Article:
Among the new American narrative films stirring talk at the Toronto International Film Festival on 9/11 are two high-profile, provocative independent titles — backed by powerhouse producers — that have secured U.S. distribution today here at the festival: Alan Ball‘s “Nothing is Private” and Tom McCarthy‘s “The Visitor.” Ball’s “Six Feet Under” fame stirred anticipation for his feature directing debut and McCarthy’s success with 2003’s “The Station Agent” created substantial interest in his new movie. Tonight (Tuesday) in Canada, Warner Independent Pictures closed a deal for Ball’s “Private” (adding that they are in final negotiations to partner with Netflix‘s Red Envelope Entertainment on a deal that includes North American rights and multiple other territories). Meanwhile, early this morning, McCarthy’s film scored a North American pact with new distribution outfit, Overture Films.
“The tenor of the work coming particularly from the U.S. is fiercely political, aesthetically challenging, and will probably go down as a real beginning of a real golden age for American cinema in a time of war and strife,” predicted TIFF co-director Noah Cowan when he chatted with indieWIRE prior to this year’s festival. Citing Ball’s “Private” and McCarthy’s “Visitor,” Cowan anticipated, “a lot of soul-searching and a lot of extremely gifted, overwhelmingly passionate cinema in the festival this year.” Cowan also noted, “These are filmmakers who are out to transform the way we see the world, they are out to make a difference.”
“Nothing Is Private”: Race, Ethnicity and Coming-of-Age
Introduced by Noah Cowan as “a playful provocateur,” “Nothing is Private” director Alan Ball has created a new film that has prodded audiences in Toronto. The main characters are Jasira, a young Arab-American teenaged girl (Summer Bishil) and her strict, uptight Lebanese father (Peter Macdissi) living in suburban Texas at the time of the first U.S. invasion of Iraq. Based on Alicia Erian‘s novel “Towelhead,” the film is a coming-of-age story that follows young Jasira’s sexual awakening in the arms of an African-American kid at school and at the hands of racist military reservist neighbor who sexually assaults her.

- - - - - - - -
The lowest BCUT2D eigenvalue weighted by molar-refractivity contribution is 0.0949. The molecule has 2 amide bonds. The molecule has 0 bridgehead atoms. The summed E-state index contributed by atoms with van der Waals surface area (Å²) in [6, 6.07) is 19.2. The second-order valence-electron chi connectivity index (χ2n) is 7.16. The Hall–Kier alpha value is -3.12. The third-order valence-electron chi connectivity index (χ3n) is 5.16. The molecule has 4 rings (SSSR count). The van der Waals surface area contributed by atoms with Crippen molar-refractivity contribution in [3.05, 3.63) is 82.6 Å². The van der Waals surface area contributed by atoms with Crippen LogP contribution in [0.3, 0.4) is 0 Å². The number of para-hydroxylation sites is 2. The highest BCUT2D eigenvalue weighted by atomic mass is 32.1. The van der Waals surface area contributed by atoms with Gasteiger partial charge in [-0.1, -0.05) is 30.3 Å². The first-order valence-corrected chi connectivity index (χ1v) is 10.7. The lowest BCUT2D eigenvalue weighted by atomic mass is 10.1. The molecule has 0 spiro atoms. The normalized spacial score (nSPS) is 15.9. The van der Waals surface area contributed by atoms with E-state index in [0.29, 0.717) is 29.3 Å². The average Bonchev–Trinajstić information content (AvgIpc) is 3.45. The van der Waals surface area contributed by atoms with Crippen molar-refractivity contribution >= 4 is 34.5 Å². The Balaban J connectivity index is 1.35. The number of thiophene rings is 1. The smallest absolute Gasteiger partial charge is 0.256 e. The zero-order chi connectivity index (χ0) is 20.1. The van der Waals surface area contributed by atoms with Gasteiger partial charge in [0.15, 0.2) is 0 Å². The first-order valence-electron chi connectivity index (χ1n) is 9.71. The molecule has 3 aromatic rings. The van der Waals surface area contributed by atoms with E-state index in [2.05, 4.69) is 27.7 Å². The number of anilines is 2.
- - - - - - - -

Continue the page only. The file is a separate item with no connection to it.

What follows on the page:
Noting that he was struck by the complexity, heart, and humanity of Erian’s book, Alan Ball said Tuesday during a festival Q & A that he viewed the character of Jasira as heroic, rather than being in a player in a story about the “fetishization of victimhood.” (And, he added, any similarities to his script for Sam Mendes‘ 1999 film “American Beauty” were purely unintentional.)
For many months after the movie was announced by producer Ted Hope and sales company Celluloid Dreams, it was known vaguely as the “Untitled Alan Ball Project” (it was also produced by Steven Rales and Ball). In adapting Erian’s “Towelhead” for the big screen, Ball said that he decided to change the film’s title not only because the term is an offensive slur against those of Middle Eastern descent, but also because using that title makes the story more specifically about race and ethnicity. “I feel like this movis is about a lot more than that,” Ball explained, adding, “Its about a universal coming-of-age moment in a young person’s life,” Ball emphasized.